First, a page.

Hackaday editors Elliot Williams and Mike Szczys peruse the world of hacks. There was so much news this week that we lead off the show with a rundown to catch you up. Yet there is still no shortage of hardware hacks, with prosthetic legs for your rubber ducky, a RC cart that channels the spirit of Formula 1, and a project that brings 80’s video conferencing hardware to Zoom. There’s phosphine gas on Venus and unlimited hacking projects inside your guitar. The week wouldn’t be complete without the joy of riffing on the most useless machine concept.
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Continue reading “Hackaday Podcast 086: News Overflow, Formula 1/3 Racer, Standing Up For Rubber Duckies, And Useless Machine Takes A Turn”
Working and learning from home may be the new norm, and if IKEA shelves are any indication, folks are tricking out their home office with furniture, gadgets, and squishy chairs. While teleconferencing has proven to be an invaluable tool, paper documents aren’t going down with out a fight.
Unfortunately dedicated document cameras require significant space and monies, so they’re impractical if you only share once in a while. [John Umekubo] didn’t want students and teachers hobbled by the same costs and inconveniences, so he modeled a mirror holder that slides over a laptop’s webcam and directs the view downward.
[John]’s adventures started with a Twitter post, as seen below, but the responses were so encouraging that he published his design on Thingiverse for everyone. There’s also a version that can be laser cut out of cardboard, though we imagine a pair of scissors would work in a pinch. He admits there’s already a consumer model, but wasn’t planning to sell them anyway. Like us, he wants to get people to share their work.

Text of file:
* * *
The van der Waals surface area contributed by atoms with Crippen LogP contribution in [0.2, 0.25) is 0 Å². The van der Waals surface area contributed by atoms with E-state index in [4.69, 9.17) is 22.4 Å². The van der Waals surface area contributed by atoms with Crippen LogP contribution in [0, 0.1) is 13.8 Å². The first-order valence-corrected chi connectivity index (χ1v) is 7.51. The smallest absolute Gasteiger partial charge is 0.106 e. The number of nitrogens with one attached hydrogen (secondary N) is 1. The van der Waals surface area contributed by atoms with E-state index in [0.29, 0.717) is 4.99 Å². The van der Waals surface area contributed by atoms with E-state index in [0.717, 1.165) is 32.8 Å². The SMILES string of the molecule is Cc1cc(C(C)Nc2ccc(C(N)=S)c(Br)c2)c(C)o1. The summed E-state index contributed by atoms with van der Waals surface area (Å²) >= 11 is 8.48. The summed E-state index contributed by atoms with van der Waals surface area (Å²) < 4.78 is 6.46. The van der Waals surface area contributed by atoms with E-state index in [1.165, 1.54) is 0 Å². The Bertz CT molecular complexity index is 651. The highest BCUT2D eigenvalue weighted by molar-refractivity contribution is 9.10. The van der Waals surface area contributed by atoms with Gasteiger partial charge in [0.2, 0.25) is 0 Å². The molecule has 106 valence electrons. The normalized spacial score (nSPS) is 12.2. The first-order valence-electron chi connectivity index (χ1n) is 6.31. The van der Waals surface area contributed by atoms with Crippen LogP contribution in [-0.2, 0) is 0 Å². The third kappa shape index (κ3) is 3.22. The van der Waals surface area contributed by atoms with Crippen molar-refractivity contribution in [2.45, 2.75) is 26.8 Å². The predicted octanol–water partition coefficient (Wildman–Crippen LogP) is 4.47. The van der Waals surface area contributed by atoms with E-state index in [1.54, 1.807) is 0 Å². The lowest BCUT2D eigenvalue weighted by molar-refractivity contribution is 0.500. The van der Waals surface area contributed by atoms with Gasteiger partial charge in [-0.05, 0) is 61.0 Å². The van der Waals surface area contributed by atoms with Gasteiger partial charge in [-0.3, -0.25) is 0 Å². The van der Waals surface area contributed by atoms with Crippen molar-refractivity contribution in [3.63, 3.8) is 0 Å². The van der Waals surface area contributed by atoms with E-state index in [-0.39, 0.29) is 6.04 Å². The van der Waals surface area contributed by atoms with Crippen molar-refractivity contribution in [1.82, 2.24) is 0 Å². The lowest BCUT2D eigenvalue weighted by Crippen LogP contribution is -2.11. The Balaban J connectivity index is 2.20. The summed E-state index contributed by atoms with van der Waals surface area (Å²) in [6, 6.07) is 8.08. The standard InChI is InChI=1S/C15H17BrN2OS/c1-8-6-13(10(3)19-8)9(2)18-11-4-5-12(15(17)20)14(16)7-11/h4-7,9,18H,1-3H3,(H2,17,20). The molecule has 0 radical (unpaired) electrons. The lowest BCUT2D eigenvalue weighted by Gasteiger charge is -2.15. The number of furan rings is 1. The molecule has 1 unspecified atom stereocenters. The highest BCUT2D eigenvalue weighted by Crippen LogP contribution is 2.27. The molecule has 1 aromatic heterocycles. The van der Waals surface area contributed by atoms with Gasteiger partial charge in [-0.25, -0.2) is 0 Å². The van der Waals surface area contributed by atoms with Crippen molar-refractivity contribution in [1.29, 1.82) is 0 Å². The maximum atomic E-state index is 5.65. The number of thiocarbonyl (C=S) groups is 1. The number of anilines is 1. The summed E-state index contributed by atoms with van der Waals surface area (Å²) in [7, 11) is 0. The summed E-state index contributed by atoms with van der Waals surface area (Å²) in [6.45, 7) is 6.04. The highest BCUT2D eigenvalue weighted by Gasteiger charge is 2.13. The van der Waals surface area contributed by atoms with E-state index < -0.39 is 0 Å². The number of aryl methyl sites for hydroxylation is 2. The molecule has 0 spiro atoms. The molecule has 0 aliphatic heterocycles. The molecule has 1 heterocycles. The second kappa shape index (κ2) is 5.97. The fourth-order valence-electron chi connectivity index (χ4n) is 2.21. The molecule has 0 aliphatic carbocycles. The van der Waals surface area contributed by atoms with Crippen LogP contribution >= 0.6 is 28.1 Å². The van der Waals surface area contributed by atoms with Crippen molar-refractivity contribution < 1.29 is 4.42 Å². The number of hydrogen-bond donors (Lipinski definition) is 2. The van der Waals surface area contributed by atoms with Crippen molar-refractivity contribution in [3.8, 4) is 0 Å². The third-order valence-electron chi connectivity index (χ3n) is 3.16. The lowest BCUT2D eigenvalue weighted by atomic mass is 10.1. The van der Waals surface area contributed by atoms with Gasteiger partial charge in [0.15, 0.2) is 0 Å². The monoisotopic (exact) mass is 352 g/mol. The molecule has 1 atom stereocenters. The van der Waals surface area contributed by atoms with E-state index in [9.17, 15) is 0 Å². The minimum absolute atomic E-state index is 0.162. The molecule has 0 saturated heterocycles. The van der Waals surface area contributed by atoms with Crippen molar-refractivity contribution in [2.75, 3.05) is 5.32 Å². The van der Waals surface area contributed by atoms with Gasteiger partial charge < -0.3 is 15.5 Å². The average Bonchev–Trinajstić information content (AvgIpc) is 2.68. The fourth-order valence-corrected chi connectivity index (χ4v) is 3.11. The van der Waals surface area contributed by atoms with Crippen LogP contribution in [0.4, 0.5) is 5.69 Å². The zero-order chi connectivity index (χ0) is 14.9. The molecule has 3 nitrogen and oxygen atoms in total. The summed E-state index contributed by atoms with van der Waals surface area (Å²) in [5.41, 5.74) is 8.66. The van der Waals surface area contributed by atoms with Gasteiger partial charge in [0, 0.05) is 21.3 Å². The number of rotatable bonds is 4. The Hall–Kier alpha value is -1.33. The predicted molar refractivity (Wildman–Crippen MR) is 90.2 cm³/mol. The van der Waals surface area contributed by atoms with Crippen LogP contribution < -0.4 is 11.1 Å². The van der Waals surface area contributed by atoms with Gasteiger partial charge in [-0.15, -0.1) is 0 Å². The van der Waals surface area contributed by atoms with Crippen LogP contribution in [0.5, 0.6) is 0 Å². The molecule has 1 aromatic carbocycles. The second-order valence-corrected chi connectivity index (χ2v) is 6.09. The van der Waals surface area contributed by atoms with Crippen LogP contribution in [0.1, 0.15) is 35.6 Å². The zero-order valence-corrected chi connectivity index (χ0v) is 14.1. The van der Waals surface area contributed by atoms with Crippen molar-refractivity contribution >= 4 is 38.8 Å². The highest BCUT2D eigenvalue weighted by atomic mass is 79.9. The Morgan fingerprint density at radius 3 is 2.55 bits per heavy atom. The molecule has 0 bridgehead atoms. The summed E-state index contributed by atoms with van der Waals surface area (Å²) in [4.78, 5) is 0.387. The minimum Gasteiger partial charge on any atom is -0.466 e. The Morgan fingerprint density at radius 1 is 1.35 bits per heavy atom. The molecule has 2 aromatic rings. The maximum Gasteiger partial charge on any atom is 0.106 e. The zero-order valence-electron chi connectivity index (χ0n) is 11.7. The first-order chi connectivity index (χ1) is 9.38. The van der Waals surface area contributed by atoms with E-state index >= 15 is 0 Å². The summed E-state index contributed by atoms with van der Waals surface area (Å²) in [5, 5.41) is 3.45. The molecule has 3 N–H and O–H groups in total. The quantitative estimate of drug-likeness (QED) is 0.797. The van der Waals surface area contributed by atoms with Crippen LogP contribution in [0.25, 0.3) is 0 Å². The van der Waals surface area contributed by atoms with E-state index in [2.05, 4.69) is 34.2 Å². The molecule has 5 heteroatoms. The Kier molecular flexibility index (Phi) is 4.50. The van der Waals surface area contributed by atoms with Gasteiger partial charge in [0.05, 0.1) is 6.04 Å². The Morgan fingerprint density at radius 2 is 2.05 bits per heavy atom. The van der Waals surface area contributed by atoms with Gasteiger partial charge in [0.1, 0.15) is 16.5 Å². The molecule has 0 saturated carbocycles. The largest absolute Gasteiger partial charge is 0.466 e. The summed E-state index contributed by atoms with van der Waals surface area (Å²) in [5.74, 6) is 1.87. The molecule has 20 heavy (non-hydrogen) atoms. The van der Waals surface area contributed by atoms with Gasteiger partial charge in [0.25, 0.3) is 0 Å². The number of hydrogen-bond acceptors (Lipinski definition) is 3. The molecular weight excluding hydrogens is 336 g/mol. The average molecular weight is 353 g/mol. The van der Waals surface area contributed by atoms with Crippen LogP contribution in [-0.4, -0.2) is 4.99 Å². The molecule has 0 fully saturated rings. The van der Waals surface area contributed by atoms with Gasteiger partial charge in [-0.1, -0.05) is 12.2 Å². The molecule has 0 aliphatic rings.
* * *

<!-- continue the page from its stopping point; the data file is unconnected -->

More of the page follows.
We recently covered a simpler version of the same idea in use at Northwestern University, and we’ve seen a similar hack that gives a split-screen effect to sketch and maintain eye contact. If you want to share the view in your room, we have a Raspberry Pi streaming option that’s worth checking out.
Continue reading “Mirror, Mirror, On Your Cam, Show Us What You’ve Drawn By Hand”
Video conferencing is nothing new, but the recent world events have made it much more mainstream than it has been in the past. Luckily, web camera technology is nothing new and most software can also show your screen. But what about your paper documents? Turns out that [John Nelson] can show you how to spend $5 for an old laptop camera module and put your documents center stage on your next Zoom, Skype or other video conferences.
This is especially good for things that would be hard to draw in real time during a conference like a quick sketch, a schematic, or as you can see in the post and the video demo below, chemical molecule diagrams.
Continue reading “$5 Lets Your Documents Go Virtual”